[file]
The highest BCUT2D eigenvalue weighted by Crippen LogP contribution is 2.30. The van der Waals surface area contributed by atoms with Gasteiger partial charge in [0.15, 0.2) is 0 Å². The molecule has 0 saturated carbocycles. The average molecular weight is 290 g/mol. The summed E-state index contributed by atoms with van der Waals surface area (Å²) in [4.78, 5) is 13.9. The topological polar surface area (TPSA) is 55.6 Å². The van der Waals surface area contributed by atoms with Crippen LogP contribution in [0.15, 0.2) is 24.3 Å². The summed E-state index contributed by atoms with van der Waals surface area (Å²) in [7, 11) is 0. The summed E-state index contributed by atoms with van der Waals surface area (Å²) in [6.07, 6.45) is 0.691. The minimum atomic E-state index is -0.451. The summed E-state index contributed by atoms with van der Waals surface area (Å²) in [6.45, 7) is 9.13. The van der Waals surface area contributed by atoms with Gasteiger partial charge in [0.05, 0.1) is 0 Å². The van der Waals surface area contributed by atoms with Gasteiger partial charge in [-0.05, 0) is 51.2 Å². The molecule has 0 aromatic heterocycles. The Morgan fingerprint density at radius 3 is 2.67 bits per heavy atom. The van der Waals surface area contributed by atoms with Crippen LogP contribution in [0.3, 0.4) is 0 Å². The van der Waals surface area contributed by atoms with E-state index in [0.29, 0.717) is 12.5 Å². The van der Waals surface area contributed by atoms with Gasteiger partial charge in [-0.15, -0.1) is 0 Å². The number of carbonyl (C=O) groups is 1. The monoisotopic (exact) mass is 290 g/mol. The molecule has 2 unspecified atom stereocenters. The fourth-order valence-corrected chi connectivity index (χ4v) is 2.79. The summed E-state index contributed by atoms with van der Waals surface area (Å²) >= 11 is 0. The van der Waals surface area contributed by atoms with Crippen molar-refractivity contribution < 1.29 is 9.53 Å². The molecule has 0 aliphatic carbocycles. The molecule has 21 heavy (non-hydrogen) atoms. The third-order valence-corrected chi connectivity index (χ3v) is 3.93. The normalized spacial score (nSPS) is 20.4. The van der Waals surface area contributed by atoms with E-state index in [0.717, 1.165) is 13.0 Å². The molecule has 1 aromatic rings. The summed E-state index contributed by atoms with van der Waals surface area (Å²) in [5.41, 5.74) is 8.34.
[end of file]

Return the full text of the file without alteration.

The highest BCUT2D eigenvalue weighted by Crippen LogP contribution is 2.30. The van der Waals surface area contributed by atoms with Gasteiger partial charge in [0.15, 0.2) is 0 Å². The molecule has 0 saturated carbocycles. The average molecular weight is 290 g/mol. The summed E-state index contributed by atoms with van der Waals surface area (Å²) in [4.78, 5) is 13.9. The topological polar surface area (TPSA) is 55.6 Å². The van der Waals surface area contributed by atoms with Crippen LogP contribution in [0.15, 0.2) is 24.3 Å². The summed E-state index contributed by atoms with van der Waals surface area (Å²) in [7, 11) is 0. The summed E-state index contributed by atoms with van der Waals surface area (Å²) in [6.07, 6.45) is 0.691. The minimum atomic E-state index is -0.451. The summed E-state index contributed by atoms with van der Waals surface area (Å²) in [6.45, 7) is 9.13. The van der Waals surface area contributed by atoms with Gasteiger partial charge in [0.05, 0.1) is 0 Å². The van der Waals surface area contributed by atoms with Gasteiger partial charge in [-0.05, 0) is 51.2 Å². The molecule has 0 aromatic heterocycles. The Morgan fingerprint density at radius 3 is 2.67 bits per heavy atom. The van der Waals surface area contributed by atoms with Crippen LogP contribution in [0.3, 0.4) is 0 Å². The van der Waals surface area contributed by atoms with E-state index in [0.29, 0.717) is 12.5 Å². The van der Waals surface area contributed by atoms with Gasteiger partial charge in [-0.15, -0.1) is 0 Å². The number of carbonyl (C=O) groups is 1. The monoisotopic (exact) mass is 290 g/mol. The molecule has 2 unspecified atom stereocenters. The fourth-order valence-corrected chi connectivity index (χ4v) is 2.79. The summed E-state index contributed by atoms with van der Waals surface area (Å²) >= 11 is 0. The van der Waals surface area contributed by atoms with Crippen molar-refractivity contribution < 1.29 is 9.53 Å². The molecule has 0 aliphatic carbocycles. The molecule has 21 heavy (non-hydrogen) atoms. The third-order valence-corrected chi connectivity index (χ3v) is 3.93. The normalized spacial score (nSPS) is 20.4. The van der Waals surface area contributed by atoms with E-state index in [0.717, 1.165) is 13.0 Å². The molecule has 1 aromatic rings. The summed E-state index contributed by atoms with van der Waals surface area (Å²) in [5.41, 5.74) is 8.34.